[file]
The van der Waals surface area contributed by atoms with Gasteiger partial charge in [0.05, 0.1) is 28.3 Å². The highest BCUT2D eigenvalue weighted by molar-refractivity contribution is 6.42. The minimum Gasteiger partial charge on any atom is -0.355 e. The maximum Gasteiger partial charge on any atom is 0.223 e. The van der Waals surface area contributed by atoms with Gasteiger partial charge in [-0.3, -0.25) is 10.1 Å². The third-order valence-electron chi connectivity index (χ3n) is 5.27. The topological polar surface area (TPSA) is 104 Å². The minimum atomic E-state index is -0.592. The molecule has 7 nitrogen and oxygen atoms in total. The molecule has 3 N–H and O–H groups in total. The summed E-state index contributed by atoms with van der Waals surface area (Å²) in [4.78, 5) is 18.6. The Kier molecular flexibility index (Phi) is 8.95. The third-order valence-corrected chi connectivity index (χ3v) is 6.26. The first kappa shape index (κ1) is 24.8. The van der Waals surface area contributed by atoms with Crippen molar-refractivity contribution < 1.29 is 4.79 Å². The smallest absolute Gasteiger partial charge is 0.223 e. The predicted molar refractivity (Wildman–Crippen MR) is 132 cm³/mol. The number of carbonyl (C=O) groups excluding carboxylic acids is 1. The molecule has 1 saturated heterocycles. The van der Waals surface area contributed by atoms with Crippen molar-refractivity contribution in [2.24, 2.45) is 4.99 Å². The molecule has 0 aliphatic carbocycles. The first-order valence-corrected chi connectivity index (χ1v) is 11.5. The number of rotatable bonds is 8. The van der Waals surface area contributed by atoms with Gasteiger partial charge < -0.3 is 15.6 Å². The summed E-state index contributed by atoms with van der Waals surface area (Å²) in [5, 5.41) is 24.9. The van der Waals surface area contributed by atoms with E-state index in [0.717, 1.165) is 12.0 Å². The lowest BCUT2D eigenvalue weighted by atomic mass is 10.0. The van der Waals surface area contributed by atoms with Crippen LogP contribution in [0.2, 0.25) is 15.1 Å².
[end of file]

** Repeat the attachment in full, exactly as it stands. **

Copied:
The van der Waals surface area contributed by atoms with Gasteiger partial charge in [0.05, 0.1) is 28.3 Å². The highest BCUT2D eigenvalue weighted by molar-refractivity contribution is 6.42. The minimum Gasteiger partial charge on any atom is -0.355 e. The maximum Gasteiger partial charge on any atom is 0.223 e. The van der Waals surface area contributed by atoms with Gasteiger partial charge in [-0.3, -0.25) is 10.1 Å². The third-order valence-electron chi connectivity index (χ3n) is 5.27. The topological polar surface area (TPSA) is 104 Å². The minimum atomic E-state index is -0.592. The molecule has 7 nitrogen and oxygen atoms in total. The molecule has 3 N–H and O–H groups in total. The summed E-state index contributed by atoms with van der Waals surface area (Å²) in [4.78, 5) is 18.6. The Kier molecular flexibility index (Phi) is 8.95. The third-order valence-corrected chi connectivity index (χ3v) is 6.26. The first kappa shape index (κ1) is 24.8. The van der Waals surface area contributed by atoms with Crippen molar-refractivity contribution < 1.29 is 4.79 Å². The smallest absolute Gasteiger partial charge is 0.223 e. The predicted molar refractivity (Wildman–Crippen MR) is 132 cm³/mol. The number of carbonyl (C=O) groups excluding carboxylic acids is 1. The molecule has 1 saturated heterocycles. The van der Waals surface area contributed by atoms with Crippen molar-refractivity contribution in [2.24, 2.45) is 4.99 Å². The molecule has 0 aliphatic carbocycles. The first-order valence-corrected chi connectivity index (χ1v) is 11.5. The number of rotatable bonds is 8. The van der Waals surface area contributed by atoms with Gasteiger partial charge < -0.3 is 15.6 Å². The summed E-state index contributed by atoms with van der Waals surface area (Å²) in [5, 5.41) is 24.9. The van der Waals surface area contributed by atoms with E-state index in [0.717, 1.165) is 12.0 Å². The lowest BCUT2D eigenvalue weighted by atomic mass is 10.0. The van der Waals surface area contributed by atoms with Crippen LogP contribution in [0.2, 0.25) is 15.1 Å².